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Iran: We Don’t Tolerate Language of Threats
By Staff, Agencies
Iranian Foreign Minister Hossein Amir-Abdollahian urged the West to understand that Iran does not tolerate “any language of threat” against it.
“We are [acting] on the basis of good faith and initiative, and are seeking the conclusion of a good agreement, but do not brook the language of threat under any circumstances,” he told United Nations Secretary-General Antonio Guterres during a telephone call on Wednesday.
The Western side has to understand that application of such discourse against Iran always “produces the opposite result,” the top Iranian diplomat added.
The remarks came as Iran and the P4+1 group of countries that comprises the UK, France, Russia, and China plus Germany, have been holding several rounds of talks in the Austrian capital.
Amir-Abdollahian repeated the Islamic Republic's assertion that the country does not accept any commitments beyond the 2015 nuclear deal.
He further expressed regret that “the lack of initiative” on the part of the Western side had slowed down the negotiation process, while the Iranian side has come up with “some good proposals” that could form the basis of a lasting agreement.
The UN chief, for his part, considered the Vienna talks to be important, and repeated the world body's support for the nuclear deal.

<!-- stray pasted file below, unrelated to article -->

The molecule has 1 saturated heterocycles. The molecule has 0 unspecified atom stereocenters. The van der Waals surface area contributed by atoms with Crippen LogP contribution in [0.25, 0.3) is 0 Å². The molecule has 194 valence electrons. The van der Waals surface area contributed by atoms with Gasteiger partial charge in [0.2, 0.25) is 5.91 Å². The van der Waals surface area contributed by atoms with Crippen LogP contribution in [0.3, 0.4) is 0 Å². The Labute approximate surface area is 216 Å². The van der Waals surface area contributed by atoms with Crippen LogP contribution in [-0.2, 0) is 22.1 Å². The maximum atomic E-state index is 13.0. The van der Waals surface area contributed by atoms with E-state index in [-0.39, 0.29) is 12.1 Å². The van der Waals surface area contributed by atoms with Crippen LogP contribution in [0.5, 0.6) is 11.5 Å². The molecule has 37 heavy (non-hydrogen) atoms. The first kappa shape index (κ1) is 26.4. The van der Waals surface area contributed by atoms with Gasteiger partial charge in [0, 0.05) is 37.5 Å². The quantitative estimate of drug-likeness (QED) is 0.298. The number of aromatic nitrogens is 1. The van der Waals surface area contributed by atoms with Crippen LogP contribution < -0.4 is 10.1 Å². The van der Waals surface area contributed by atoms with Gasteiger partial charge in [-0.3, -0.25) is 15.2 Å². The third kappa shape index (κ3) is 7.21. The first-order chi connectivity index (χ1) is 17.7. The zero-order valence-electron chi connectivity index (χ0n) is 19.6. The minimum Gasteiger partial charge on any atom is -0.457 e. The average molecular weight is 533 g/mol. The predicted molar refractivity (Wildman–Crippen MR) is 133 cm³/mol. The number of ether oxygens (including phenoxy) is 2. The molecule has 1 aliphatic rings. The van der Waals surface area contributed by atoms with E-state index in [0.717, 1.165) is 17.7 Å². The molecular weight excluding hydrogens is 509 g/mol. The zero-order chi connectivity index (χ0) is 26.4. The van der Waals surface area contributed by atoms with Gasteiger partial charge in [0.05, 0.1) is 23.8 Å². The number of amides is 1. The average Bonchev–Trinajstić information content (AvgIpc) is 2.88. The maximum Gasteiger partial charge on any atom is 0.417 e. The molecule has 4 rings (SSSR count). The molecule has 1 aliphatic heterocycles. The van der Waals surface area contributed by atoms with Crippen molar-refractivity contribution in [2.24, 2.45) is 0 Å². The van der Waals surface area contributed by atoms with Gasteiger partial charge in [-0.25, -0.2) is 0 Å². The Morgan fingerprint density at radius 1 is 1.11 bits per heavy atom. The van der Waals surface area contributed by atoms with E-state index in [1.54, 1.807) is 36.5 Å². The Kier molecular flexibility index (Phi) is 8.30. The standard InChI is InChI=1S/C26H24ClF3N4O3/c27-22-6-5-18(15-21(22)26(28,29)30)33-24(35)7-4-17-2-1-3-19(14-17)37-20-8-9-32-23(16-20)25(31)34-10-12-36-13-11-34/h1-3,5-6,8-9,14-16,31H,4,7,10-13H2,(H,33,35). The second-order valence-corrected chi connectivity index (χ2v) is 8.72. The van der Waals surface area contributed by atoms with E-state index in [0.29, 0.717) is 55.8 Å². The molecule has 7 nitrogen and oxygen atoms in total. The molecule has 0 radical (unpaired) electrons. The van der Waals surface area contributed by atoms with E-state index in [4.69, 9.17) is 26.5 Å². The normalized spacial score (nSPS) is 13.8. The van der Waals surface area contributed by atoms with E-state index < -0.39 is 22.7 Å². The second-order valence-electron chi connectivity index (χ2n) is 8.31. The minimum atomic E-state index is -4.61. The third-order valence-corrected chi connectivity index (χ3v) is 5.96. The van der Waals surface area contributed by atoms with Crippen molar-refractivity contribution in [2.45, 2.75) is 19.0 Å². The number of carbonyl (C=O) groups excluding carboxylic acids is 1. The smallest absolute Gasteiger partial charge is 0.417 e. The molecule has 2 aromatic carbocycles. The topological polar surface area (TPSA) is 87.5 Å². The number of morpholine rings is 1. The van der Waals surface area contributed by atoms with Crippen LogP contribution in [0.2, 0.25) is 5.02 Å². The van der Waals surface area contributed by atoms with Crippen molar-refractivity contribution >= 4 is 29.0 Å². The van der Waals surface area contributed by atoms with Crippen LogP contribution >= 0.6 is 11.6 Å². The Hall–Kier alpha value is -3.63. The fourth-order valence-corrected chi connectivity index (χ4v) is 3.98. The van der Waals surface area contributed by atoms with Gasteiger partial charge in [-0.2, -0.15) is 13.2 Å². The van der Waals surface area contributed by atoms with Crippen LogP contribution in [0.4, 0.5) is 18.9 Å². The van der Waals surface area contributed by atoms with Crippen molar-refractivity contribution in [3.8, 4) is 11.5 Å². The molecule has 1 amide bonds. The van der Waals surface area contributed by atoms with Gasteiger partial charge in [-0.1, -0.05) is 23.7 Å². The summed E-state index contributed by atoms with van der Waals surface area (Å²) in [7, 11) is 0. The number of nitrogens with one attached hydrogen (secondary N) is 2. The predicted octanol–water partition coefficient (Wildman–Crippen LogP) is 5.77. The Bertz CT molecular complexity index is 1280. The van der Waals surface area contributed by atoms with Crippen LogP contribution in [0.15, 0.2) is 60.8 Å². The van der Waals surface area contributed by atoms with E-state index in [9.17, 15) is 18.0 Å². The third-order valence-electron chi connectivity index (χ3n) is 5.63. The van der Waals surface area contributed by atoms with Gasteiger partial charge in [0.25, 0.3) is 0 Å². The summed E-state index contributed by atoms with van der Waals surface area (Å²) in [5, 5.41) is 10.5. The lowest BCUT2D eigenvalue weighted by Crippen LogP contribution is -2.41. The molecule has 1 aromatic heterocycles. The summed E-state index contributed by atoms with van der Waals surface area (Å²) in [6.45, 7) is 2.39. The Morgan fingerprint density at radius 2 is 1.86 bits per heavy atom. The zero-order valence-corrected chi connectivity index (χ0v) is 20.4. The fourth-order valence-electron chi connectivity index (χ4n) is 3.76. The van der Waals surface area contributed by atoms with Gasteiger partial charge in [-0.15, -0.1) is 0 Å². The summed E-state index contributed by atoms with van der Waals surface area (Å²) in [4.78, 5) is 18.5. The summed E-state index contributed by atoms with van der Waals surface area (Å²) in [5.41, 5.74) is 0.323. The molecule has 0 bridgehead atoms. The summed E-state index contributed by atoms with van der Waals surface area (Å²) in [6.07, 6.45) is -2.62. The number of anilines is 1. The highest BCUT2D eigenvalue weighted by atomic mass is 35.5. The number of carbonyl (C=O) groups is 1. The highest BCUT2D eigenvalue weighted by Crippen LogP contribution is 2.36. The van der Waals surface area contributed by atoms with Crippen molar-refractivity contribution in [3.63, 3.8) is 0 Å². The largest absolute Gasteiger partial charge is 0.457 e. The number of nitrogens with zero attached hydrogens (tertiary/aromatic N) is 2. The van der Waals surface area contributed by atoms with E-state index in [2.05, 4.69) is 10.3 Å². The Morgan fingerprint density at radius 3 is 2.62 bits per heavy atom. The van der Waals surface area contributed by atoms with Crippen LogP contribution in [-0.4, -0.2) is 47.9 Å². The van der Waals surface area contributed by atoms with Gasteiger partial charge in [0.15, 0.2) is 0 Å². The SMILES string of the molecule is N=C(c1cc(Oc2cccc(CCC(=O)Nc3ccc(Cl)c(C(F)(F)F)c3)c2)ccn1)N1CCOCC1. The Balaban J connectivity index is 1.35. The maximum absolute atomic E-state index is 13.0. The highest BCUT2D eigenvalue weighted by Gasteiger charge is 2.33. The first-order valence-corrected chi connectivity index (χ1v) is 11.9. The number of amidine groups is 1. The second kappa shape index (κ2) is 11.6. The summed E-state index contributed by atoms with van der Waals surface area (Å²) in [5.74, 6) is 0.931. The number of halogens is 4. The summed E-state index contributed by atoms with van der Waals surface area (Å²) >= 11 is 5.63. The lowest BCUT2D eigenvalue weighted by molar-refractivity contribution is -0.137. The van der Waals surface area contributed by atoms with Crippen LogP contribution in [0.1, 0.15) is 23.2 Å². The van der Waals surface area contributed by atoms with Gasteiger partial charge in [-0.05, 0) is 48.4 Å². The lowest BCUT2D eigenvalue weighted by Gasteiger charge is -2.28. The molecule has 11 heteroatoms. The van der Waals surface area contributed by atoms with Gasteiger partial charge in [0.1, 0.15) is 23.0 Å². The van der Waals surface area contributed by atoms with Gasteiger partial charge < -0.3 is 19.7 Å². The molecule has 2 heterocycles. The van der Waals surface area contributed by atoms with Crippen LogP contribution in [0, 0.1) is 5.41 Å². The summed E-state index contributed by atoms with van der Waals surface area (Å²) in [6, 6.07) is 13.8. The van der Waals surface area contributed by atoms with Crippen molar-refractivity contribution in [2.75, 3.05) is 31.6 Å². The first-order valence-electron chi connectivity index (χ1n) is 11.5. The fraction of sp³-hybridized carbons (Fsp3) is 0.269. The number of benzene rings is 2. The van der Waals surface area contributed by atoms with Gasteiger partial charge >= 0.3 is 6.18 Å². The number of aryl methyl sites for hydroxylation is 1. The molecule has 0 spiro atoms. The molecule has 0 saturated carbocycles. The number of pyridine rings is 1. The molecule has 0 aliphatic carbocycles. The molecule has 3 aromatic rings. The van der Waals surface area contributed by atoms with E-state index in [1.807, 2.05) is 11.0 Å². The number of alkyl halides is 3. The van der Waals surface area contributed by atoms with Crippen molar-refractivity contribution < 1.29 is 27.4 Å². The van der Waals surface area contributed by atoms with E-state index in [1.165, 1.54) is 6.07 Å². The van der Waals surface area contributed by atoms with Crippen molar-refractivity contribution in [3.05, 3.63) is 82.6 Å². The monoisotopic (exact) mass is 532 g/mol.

He also expressed gratitude towards Tehran for its cooperation with the International Atomic Energy Agency [IAEA].
Iran's recent measure to allow the UN nuclear watchdog to set up new cameras at a the TESA Karaj Complex, a centrifuge component manufacturing workshop in north-central Iran, “indicated that Tehran enjoys a good level of cooperation with the agency,” something that would, in turn, contribute to the "trust-building process" during the negotiations, Guterres said.
The United Nations, he asserted, would deploy all of its available mechanisms to help the negotiations succeed.
Foreign Ministry spokesman Saeed Khatibzadeh, meanwhile, responded to a statement released on Monday by the UK, France, and Germany, in which they faulted Iran's negotiation logic and accused the Islamic Republic of causing the negotiation process to prolong.
“Any statement on JCPOA that fails to mention US culpability only conveys utter ignorance,” the spokesman tweeted, referring to the nuclear deal by the acronym of its official name, the Joint Comprehensive Plan of Action.
“If E3 [the UK, France, and Germany] wants to be taken seriously as fair partner, it needs to behave like one,” he stated, noting that “For Iran, JCPOA 'hollowed out' when promised dividends failed to materialize. They must be delivered, FINALLY!”
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